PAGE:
As a history nerd, I’m drawn to well-worn spaces where crowds have gathered for decades or even centuries. Glasgow’s Barrowland Ballroom, for example, ranked high on my list not only because one of my favorite bands happened to be performing there, but also because the building itself played a huge role in establishing Glasgow as one of the UK’s premier entertainment hubs (especially for working class people). In fact, a few hours before Le Tigre’s Kathleen Hanna grabbed the mic, I stumbled upon an entire interactive exhibit on the venue at the People's Palace, a celebrated local museum exploring Glasgow’s diverse social and economic past. Reading about how generations of Glaswegians gleefully partook in “the Dancing” on the very same squeaky sprung floor I bopped around on later that night made the whole experience resonate on a much deeper level—even if I wasn’t exactly losing myself in the Jitterbug in the aftermath of World War II’s Clydesdale Blitz.
Stick to local acts or small to mid-level touring bands
For the ideal concert-going immersion, you’ll want to avoid the kind of international superstars that tend to book giant stadiums and arenas. It’s not that you won’t have fun at those shows, but at the end of the day, it’s going to be all about the performers and little else. With some notable exceptions—Sydney Opera House, Greece’s Odeon of Herodes Atticus, Dalhalla in Sweden, Auditorium Parco della Musica in Rome, France’s Théâtre Antique D’Orange—gargantuan venues can feel generic and interchangeable, especially when they’re hosting an big name artist that draws folks from all over the world. See Harry Styles in New Jersey, Frankfurt, or Seoul, and you’ll undoubtedly emerge hard-pressed to remember anything except Mr. Styles and his adoring hoards of anonymous (shrieking) fans.
With less in-demand musicians, however, you’re usually looking at a more intimate experience, from your proximity to the stage and your ability to mingle with fellow attendees, to the opportunity to poke around that unique and storied venue you researched. Local gigs are no-brainers, whether you’re crashing a battle of the bands, popping into a cafe for a jazz set, or sneaking into an underground club for a hip hop show. As a bonus, snagging tickets to these types of concerts (if you need tickets at all) is not only compatible with a spontaneous and shifting schedule, but also costs way less than your average A-list headliner.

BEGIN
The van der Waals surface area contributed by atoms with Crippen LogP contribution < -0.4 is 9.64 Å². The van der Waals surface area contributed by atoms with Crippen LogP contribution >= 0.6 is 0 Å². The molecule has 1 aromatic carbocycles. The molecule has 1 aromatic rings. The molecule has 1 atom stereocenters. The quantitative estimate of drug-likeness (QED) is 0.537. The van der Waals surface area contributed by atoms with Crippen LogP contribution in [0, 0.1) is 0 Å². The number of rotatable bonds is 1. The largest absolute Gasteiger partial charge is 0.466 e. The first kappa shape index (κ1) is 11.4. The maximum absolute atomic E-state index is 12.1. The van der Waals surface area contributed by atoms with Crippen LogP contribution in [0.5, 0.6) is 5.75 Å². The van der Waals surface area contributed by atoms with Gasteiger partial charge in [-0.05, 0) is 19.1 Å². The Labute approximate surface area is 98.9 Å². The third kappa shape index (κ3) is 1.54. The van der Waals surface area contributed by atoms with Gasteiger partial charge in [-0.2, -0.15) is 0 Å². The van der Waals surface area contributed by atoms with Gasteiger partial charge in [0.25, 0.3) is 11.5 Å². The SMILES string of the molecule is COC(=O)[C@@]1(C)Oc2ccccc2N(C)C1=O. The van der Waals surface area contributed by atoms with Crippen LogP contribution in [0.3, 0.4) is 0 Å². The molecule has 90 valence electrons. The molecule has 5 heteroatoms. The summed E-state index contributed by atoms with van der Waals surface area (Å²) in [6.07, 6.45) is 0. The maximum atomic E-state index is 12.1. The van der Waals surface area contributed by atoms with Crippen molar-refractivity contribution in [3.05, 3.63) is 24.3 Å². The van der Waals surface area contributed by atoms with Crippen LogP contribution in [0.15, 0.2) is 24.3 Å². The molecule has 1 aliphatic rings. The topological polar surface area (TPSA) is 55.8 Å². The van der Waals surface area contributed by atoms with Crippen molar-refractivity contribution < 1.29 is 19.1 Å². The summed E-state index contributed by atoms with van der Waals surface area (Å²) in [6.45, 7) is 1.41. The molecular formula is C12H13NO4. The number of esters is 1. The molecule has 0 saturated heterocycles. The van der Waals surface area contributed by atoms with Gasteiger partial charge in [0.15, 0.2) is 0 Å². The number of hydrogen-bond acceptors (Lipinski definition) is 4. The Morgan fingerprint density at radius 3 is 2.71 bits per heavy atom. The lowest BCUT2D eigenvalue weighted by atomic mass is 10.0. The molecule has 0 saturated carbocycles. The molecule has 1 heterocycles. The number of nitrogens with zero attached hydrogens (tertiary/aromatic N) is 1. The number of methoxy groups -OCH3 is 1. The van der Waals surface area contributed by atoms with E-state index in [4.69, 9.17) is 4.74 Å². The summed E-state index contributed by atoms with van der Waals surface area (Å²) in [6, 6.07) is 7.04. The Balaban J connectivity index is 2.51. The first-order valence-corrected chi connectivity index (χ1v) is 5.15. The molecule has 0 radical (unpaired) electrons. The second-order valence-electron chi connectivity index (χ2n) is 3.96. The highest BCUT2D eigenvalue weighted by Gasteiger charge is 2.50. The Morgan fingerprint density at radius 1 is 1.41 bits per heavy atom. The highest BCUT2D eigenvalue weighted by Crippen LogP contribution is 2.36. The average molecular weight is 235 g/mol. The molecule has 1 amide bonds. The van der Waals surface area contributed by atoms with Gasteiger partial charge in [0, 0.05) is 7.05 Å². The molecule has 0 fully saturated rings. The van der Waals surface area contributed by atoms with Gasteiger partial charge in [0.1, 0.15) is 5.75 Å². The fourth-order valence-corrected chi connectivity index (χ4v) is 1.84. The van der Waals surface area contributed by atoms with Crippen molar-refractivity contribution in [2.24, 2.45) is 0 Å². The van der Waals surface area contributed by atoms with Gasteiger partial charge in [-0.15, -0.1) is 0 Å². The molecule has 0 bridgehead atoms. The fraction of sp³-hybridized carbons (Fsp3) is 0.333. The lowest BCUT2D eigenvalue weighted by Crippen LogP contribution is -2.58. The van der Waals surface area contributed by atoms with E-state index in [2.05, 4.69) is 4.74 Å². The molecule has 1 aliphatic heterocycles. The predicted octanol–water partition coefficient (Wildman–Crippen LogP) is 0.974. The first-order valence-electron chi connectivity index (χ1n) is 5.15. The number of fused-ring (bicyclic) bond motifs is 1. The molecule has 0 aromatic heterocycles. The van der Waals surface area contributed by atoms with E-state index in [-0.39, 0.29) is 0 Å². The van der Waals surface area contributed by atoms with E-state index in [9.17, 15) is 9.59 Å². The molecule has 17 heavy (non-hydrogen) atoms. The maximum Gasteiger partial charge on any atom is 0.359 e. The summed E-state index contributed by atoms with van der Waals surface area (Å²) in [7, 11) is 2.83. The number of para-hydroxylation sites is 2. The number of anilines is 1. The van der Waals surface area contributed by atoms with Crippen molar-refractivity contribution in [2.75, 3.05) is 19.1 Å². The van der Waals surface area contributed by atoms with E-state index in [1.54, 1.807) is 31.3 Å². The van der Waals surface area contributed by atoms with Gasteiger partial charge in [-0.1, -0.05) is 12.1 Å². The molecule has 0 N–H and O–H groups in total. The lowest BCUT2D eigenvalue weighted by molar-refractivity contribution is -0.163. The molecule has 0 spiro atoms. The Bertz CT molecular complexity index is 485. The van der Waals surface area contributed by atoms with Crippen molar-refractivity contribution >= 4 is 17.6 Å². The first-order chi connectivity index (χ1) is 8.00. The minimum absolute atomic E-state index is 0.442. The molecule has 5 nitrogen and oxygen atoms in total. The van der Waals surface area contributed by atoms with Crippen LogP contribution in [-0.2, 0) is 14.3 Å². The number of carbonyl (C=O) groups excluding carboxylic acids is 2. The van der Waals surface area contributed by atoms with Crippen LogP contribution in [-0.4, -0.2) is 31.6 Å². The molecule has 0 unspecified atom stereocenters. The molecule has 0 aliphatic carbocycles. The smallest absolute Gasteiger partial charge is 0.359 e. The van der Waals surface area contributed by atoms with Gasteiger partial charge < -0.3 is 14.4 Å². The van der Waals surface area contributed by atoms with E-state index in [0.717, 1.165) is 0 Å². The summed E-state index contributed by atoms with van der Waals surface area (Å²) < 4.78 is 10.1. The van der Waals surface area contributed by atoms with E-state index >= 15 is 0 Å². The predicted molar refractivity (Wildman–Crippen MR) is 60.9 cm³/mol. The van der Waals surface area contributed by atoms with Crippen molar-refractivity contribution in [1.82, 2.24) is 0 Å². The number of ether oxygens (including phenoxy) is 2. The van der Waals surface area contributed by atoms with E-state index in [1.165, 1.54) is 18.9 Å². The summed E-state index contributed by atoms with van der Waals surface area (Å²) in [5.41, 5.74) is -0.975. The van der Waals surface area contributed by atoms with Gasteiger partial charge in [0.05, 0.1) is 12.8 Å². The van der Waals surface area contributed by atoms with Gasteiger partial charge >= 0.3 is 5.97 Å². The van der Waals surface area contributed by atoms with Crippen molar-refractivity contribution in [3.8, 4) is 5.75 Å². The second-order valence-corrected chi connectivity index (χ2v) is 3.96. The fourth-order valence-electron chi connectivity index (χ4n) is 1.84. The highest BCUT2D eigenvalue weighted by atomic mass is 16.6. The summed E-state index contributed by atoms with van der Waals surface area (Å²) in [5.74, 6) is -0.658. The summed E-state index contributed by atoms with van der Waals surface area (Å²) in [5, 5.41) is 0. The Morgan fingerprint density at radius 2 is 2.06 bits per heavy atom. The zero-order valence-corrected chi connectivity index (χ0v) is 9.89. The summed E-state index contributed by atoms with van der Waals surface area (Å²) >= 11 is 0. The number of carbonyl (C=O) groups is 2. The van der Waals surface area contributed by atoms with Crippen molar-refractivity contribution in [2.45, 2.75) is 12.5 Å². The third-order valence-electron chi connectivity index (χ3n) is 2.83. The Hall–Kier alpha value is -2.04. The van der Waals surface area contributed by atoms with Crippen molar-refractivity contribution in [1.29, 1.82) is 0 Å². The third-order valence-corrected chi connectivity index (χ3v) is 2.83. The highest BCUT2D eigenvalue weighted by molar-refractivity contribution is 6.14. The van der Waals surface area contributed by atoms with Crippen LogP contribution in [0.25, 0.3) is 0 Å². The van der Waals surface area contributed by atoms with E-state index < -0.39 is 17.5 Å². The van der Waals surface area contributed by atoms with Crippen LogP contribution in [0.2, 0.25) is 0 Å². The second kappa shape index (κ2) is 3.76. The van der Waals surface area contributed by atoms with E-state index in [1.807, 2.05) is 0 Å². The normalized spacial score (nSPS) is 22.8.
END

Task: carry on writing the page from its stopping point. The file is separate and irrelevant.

US-based bands are fair game, of course, and can even lead to some cool conversation starters before or after the show with fans and potentially even the musicians, depending on how famous they are. If you’re ever looking to scope out what expat life is like in Brazil, hit up a Built to Spill show in Rio. Your cup will runneth over with first-person anecdotes about picking up and moving to another continent, and you might even make a few friends along the way.
Avoid big music festivals
See above. But also, festival culture is REAL, and very much its own thing. If you’re inspired to traipse around the world’s finest exurbs hopping from one idyllic/sweaty five-day bash to another, by all means, live your best life. But if you’re hoping to get to know a previously unexplored place by dipping into its live music scene, it’s best to take it one show at a time.
Don’t be afraid to go it alone
Whether you’re flying solo or traveling with a music-averse buddy (your first mistake), hitting a concert alone might be your only option for seeing live music on the road. And that’s okay! As mentioned, concerts are basically breeding grounds for forming connections with like-minded folks, be they fellow globetrotters or born-and-raised locals enjoying an evening out. Strike up a conversation at the bar during the opening set and you might just unlock an entirely different perspective on the city, one that results in dinner party invites, directions to off-the-beaten-path hangouts, or—at the very least—a quality Instagram follow.
What if you’re shy, introverted, or not in the mood to chat? Totally cool. The mere feeling of being surrounded by strangers in a strange place, all vibing to the exact same sounds at the exact same moment, is 100% worth the price of admission. And it sure as hell beats sitting around your hotel room.